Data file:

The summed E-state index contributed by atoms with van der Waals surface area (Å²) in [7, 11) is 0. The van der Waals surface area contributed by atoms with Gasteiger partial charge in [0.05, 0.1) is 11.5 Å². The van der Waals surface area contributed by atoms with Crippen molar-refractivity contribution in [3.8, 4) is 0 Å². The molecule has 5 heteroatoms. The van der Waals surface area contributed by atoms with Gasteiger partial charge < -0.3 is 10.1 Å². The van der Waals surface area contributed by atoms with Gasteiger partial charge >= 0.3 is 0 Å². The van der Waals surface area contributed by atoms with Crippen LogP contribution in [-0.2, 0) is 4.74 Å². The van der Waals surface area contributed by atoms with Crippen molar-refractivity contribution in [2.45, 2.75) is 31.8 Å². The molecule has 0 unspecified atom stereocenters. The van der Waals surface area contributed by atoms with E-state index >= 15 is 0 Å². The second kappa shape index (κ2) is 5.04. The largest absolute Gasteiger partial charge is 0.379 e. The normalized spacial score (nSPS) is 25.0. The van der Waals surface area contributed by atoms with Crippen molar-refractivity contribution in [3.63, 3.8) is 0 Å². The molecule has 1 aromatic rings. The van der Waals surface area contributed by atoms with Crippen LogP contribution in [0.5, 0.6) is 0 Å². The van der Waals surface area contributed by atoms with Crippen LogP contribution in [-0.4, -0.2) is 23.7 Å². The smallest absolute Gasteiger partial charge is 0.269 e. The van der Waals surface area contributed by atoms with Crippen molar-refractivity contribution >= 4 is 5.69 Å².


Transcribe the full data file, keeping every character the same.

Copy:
The summed E-state index contributed by atoms with van der Waals surface area (Å²) in [7, 11) is 0. The van der Waals surface area contributed by atoms with Gasteiger partial charge in [0.05, 0.1) is 11.5 Å². The van der Waals surface area contributed by atoms with Crippen molar-refractivity contribution in [3.8, 4) is 0 Å². The molecule has 5 heteroatoms. The van der Waals surface area contributed by atoms with Gasteiger partial charge < -0.3 is 10.1 Å². The van der Waals surface area contributed by atoms with Gasteiger partial charge >= 0.3 is 0 Å². The van der Waals surface area contributed by atoms with Crippen LogP contribution in [-0.2, 0) is 4.74 Å². The van der Waals surface area contributed by atoms with Crippen molar-refractivity contribution in [2.45, 2.75) is 31.8 Å². The molecule has 0 unspecified atom stereocenters. The van der Waals surface area contributed by atoms with E-state index >= 15 is 0 Å². The second kappa shape index (κ2) is 5.04. The largest absolute Gasteiger partial charge is 0.379 e. The normalized spacial score (nSPS) is 25.0. The van der Waals surface area contributed by atoms with Crippen molar-refractivity contribution in [3.63, 3.8) is 0 Å². The molecule has 1 aromatic rings. The van der Waals surface area contributed by atoms with Crippen LogP contribution in [0.5, 0.6) is 0 Å². The van der Waals surface area contributed by atoms with Crippen LogP contribution in [-0.4, -0.2) is 23.7 Å². The smallest absolute Gasteiger partial charge is 0.269 e. The van der Waals surface area contributed by atoms with Crippen molar-refractivity contribution >= 4 is 5.69 Å².